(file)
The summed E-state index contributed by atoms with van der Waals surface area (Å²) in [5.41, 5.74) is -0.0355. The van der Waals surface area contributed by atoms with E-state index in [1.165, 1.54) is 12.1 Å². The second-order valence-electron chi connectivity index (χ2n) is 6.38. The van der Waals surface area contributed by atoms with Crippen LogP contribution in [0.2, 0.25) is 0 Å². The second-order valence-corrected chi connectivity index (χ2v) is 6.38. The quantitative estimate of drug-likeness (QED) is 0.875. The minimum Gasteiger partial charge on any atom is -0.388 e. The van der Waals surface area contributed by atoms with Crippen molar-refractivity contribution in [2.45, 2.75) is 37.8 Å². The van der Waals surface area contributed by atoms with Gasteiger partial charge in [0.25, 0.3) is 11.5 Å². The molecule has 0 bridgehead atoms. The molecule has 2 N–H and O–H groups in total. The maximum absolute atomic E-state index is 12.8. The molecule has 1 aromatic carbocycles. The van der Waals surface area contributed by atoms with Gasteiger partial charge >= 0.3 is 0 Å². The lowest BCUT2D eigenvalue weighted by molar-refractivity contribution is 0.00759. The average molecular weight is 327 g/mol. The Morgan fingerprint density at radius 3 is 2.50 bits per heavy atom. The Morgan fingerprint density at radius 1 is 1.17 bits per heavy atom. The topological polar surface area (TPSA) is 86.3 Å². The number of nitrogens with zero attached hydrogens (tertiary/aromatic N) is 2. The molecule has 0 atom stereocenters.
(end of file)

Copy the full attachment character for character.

The summed E-state index contributed by atoms with van der Waals surface area (Å²) in [5.41, 5.74) is -0.0355. The van der Waals surface area contributed by atoms with E-state index in [1.165, 1.54) is 12.1 Å². The second-order valence-electron chi connectivity index (χ2n) is 6.38. The van der Waals surface area contributed by atoms with Crippen LogP contribution in [0.2, 0.25) is 0 Å². The second-order valence-corrected chi connectivity index (χ2v) is 6.38. The quantitative estimate of drug-likeness (QED) is 0.875. The minimum Gasteiger partial charge on any atom is -0.388 e. The van der Waals surface area contributed by atoms with Crippen molar-refractivity contribution in [2.45, 2.75) is 37.8 Å². The van der Waals surface area contributed by atoms with Gasteiger partial charge in [0.25, 0.3) is 11.5 Å². The molecule has 0 bridgehead atoms. The molecule has 2 N–H and O–H groups in total. The maximum absolute atomic E-state index is 12.8. The molecule has 1 aromatic carbocycles. The van der Waals surface area contributed by atoms with Gasteiger partial charge >= 0.3 is 0 Å². The lowest BCUT2D eigenvalue weighted by molar-refractivity contribution is 0.00759. The average molecular weight is 327 g/mol. The Morgan fingerprint density at radius 3 is 2.50 bits per heavy atom. The Morgan fingerprint density at radius 1 is 1.17 bits per heavy atom. The topological polar surface area (TPSA) is 86.3 Å². The number of nitrogens with zero attached hydrogens (tertiary/aromatic N) is 2. The molecule has 0 atom stereocenters.